The boards are designed to insulate institutions from that, he said.

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The state system’s longtime leader, Glenn DuBois, stepped down this week from the job he has held for more than 20 years. Last fall, the State Board for Community Colleges launched a national search for his successor.

That search committee had 15 members led by Nathaniel Bishop, who was then chairman of the board. It included eight members of the board, a couple of student representatives, a college president, a faculty representative, the chairman of the state charitable foundation, a senior staff member at the system office and a representative from the Virginia Economic Development Partnership.

The board voted in March to hire Russell Kavalhuna as chancellor. But in June, Kavalhuna announced he would continue as president of Henry Ford College in Michigan, and the board launched a new presidential search. Sharon Morrissey, a vice chancellor with the system, will serve as interim chancellor.

Surovell said Youngkin met with Kavalhuna after he had accepted the job, and that shortly afterward Kavalhuna announced he would be returning to the Michigan college, instead.

Kavalhuna declined an interview request Thursday.

Douglas Garcia, the incoming chairman of the Virginia Community College System State Board, said Wednesday in a statement that they are “committed to working with the governor and his team on the search for the new Chancellor who will lead Virginia’s Community Colleges in the coming years, and we will work to ensure that our programs remain affordable to all Virginians. We welcome a representative of the Administration to serve as a nonvoting member of our search committee.”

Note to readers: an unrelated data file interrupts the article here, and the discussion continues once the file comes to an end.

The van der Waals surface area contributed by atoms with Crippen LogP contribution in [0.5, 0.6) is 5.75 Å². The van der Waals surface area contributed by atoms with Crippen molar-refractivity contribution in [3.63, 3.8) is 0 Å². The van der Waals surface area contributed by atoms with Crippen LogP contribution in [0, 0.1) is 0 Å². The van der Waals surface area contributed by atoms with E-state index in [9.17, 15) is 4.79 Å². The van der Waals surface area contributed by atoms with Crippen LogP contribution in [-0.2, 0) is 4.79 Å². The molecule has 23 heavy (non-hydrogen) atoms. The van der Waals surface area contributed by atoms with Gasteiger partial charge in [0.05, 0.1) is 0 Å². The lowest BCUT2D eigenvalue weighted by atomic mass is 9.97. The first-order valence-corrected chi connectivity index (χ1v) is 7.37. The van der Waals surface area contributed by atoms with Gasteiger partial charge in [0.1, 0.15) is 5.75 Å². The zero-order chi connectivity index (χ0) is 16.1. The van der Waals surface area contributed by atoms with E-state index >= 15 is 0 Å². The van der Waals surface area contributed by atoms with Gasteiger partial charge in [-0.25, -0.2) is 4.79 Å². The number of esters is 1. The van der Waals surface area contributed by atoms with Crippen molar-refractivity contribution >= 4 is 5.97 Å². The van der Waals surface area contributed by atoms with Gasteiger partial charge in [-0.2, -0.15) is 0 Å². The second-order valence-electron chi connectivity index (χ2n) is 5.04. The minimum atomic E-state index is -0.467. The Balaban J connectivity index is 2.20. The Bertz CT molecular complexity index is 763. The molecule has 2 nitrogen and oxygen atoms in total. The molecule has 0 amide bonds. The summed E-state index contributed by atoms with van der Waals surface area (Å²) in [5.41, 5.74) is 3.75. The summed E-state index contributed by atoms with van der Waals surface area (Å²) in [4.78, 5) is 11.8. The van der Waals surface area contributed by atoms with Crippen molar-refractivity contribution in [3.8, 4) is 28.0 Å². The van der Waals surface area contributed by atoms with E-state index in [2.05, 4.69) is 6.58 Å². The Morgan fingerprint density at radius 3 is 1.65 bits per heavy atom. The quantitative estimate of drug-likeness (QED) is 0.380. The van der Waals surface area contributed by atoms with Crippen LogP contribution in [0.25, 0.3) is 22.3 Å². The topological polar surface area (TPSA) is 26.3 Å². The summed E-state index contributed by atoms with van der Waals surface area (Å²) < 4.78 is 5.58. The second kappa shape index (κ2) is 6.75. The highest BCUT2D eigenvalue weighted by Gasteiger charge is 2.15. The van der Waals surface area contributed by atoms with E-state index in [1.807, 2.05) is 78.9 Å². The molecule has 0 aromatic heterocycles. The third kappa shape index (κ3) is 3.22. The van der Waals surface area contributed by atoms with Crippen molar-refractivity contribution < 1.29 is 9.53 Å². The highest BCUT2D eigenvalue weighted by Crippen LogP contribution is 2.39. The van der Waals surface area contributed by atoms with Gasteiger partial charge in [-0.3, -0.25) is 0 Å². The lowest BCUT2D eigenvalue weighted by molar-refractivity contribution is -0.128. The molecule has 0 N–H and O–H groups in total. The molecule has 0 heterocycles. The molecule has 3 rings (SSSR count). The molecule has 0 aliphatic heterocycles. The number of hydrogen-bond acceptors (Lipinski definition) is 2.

The board plans to meet July 21, with its executive committee expected to discuss a plan for the new chancellor search, said Jim Babb, a spokesman for the system.

Belle Wheelan, who is president of the Southern Association of Colleges and Schools Commission on Colleges, the system’s accreditor, and a former education secretary in Virginia, said the governor had not yet had a chance to appoint anyone to the board, and that may have spurred him to speak up. “He doesn’t have a spokesperson, if you will,” on the board.

That is expected to change quickly, as terms ended for three members of the board Thursday.

Youngkin announced more than 70 education appointees Thursday, to positions on boards such as U-Va.'s and the State Council for Higher Education for Virginia. No appointments to the community colleges board were announced at the time.

Youngkin said in his announcement that the appointees would help him work toward goals including “providing equal access to educational opportunities regardless of background or Zip code, protecting and promoting free speech, restoring the ability to have civil discourse, keeping tuition affordable, and ensuring that all Virginians have access to in-demand career pathways.” Youngkin has also emphasized the need to keep tuition low.

Wheelan said the college board had responded appropriately to the situation with the governor. It effectively thanked the governor for his input, she said, and then told him, “It’s our decision, we’re going to make it.”